The disinformation campaign in some British media and political circles about a supposed flood of Bulgarians and Romanians that will deluge the United Kingdom in 2014 when labour market restrictions are lifted plunged to new levels of absurdity as some minority parties in Bulgaria sought to exploit it as a vote-getter.
Volen Siderov, leader of Bulgaria’s ultra-nationalist Ataka party, noted for – among other things – the party’s xenophobia, has called for a boycott of British goods and for a moratorium on the sale of Bulgarian real estate to British people.
Siderov, whose party’s fortunes have been declining steadily amid a series of scandals in the past year and who may not return to Parliament after the mid-2013 national parliamentary elections in Bulgaria, seized on the anti-Bulgarian campaign in a television interview on February 4 2013.
He said that his party would hold a protest outside the UK embassy in Sofia on February 7.
Picking on one of Siderov’s other favourite bête noire, the Foreign Ministry, he said that the British ambassador should be summoned to be handed a note that “these actions” were in violation of European norms.
Siderov said that Britain always had been hostile to Bulgaria. This dated back to when Britain had wanted Bulgaria to remain within the Ottoman Empire, he said.
“This is a nation that has always hated us and never wanted us to exist,” Siderov said, adding that all the acts of Winston Churchill, whom the ultra-nationalist described as a “degenerate alcoholic” were aimed at the destruction of Bulgaria. Warming to his theme (and perhaps the, however unlikely, prospect that British press hysteria might get Ataka a few votes) Siderov went on to a few more nasty comments about “English tourists who get as drunk as pigs in Sunny Beach” and “the British who come to Bulgaria and think that they are the masters and the local Aboriginal population must fulfil their desires”.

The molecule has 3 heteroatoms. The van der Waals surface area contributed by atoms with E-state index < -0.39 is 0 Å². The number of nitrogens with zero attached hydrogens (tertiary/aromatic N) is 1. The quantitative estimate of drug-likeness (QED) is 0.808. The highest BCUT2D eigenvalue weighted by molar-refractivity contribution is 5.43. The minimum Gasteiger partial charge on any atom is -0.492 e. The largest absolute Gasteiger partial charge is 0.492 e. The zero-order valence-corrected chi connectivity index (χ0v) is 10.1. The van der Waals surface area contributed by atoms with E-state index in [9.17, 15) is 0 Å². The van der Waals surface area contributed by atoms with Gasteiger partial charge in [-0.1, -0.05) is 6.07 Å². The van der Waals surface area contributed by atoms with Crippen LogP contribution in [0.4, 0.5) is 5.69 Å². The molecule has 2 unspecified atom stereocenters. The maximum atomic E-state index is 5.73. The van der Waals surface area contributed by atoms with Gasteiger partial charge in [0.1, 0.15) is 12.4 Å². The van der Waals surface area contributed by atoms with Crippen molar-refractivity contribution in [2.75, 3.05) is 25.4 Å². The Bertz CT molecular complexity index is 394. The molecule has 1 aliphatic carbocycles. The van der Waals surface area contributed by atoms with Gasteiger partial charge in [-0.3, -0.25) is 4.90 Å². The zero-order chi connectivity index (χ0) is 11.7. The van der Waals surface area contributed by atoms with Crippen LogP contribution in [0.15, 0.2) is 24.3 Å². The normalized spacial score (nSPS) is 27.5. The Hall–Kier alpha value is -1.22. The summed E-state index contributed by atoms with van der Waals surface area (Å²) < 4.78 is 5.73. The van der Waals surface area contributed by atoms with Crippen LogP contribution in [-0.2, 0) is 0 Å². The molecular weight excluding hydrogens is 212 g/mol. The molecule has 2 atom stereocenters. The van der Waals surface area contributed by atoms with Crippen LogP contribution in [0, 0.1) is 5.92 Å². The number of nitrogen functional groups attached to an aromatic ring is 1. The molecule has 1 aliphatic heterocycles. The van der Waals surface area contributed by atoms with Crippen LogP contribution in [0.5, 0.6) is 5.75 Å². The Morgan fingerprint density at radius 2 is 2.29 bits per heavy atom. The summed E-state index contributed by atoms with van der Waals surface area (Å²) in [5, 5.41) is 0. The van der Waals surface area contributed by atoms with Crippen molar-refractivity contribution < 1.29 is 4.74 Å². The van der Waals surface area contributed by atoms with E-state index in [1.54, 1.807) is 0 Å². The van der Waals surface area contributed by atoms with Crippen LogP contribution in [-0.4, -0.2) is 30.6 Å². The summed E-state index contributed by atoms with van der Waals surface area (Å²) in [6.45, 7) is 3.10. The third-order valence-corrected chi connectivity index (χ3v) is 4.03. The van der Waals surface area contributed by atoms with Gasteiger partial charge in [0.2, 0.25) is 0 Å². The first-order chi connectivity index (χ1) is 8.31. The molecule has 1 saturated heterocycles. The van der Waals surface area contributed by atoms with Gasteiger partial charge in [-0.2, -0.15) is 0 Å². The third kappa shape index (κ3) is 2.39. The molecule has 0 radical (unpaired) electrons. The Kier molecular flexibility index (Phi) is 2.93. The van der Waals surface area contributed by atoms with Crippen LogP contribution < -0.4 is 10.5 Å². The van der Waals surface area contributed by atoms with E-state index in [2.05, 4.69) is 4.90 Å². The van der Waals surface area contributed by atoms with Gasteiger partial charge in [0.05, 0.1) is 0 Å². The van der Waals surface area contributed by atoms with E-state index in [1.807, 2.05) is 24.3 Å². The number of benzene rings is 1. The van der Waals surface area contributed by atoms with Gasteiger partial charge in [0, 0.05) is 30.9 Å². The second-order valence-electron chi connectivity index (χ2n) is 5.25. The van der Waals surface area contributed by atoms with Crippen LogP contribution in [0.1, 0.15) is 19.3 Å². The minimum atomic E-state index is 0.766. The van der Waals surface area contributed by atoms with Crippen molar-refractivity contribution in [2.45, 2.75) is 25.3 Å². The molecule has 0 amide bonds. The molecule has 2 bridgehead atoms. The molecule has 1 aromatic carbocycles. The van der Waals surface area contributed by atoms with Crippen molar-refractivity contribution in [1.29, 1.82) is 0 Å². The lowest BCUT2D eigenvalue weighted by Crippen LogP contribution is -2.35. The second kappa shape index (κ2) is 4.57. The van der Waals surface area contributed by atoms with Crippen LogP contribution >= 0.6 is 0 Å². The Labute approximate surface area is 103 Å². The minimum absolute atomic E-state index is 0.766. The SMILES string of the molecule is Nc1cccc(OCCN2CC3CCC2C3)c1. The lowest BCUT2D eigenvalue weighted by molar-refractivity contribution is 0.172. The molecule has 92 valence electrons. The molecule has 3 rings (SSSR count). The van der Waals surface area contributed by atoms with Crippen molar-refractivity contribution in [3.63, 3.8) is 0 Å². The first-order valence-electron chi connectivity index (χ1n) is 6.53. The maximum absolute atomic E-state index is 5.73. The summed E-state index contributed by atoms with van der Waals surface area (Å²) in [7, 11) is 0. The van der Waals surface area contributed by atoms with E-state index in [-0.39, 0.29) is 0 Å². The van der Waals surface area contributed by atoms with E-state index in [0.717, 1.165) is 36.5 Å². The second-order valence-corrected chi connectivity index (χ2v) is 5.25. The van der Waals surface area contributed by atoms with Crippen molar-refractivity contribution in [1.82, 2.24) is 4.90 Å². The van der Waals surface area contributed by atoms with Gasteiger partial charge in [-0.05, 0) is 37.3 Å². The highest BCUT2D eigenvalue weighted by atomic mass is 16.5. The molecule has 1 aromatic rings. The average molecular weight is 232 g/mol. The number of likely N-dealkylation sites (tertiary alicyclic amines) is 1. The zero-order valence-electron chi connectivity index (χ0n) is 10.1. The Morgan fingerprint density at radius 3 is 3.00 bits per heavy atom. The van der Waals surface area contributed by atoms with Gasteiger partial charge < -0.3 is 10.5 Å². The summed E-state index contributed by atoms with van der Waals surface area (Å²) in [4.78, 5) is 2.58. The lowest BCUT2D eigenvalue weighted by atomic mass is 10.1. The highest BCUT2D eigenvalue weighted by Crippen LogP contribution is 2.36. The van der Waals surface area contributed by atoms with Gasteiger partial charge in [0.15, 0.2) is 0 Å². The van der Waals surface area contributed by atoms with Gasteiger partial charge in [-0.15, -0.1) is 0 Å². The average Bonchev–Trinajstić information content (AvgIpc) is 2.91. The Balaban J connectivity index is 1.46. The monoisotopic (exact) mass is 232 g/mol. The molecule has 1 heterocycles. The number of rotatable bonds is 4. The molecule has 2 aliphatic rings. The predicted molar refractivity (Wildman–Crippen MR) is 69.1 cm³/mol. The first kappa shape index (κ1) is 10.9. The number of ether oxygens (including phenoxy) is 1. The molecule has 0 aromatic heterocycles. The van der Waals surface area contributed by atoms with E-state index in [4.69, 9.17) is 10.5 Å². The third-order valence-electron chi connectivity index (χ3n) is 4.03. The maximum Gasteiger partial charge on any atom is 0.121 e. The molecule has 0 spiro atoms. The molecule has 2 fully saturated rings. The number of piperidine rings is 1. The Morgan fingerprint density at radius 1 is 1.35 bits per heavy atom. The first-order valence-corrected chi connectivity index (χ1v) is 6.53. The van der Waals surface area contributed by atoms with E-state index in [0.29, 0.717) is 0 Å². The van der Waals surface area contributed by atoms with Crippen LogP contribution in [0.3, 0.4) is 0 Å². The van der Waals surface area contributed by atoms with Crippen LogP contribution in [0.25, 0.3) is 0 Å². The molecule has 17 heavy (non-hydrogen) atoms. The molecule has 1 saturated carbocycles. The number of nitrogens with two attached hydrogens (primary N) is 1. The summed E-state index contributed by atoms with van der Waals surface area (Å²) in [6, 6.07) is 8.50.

British people coming to buy property in Bulgaria should be given a hostile reception. Russians should be given visa exemption for Bulgaria but, in turn, Sofia should require visa applications from British people, Siderov said.
The hysteria about the alleged prospect of Bulgarians and Romanians deluging Britain next year also provided an opening for Bulgaria’s opposition socialists.
In an interview, socialist MEP and former foreign minister Ivailo Kalfin told mass-circulation daily Trud that he and a Romanian social democrat MEP, Catalin Ivan, had written to European Commission President Jose Barroso urging the European Commission to ensure compliance with EU law.
Expressing his concern about what he called the groundless smear campaign against Bulgarians, Kalfin said that all the hubbub in the UK was because of the elections next year and the referendum on British EU membership and suggested that Bulgaria should require precise data on the number of Bulgarians, who were causing problems to the UK.
Barroso, speaking in Brussels on February 4 after talks with visiting Romanian prime minister Victor Ponta, said that the UK had not called on the EC to impose new restrictions on Bulgarian and Romanian workers. Barroso said that rules in the EU were valid for each member state and this was an important principle of the bloc that should not be violated, Bulgarian National Radio reported.
Barroso said that he would not respond to “hypothetical questions”.
He had received no letter from the UK on the topic and added, “the rules must be respected by all countries in the EU. This is a very important principle of the EU – compliance with the agreed rules that are binding on the parties,” Barroso said.
(Photo of Volen Siderov: Clive Leviev-Sawyer)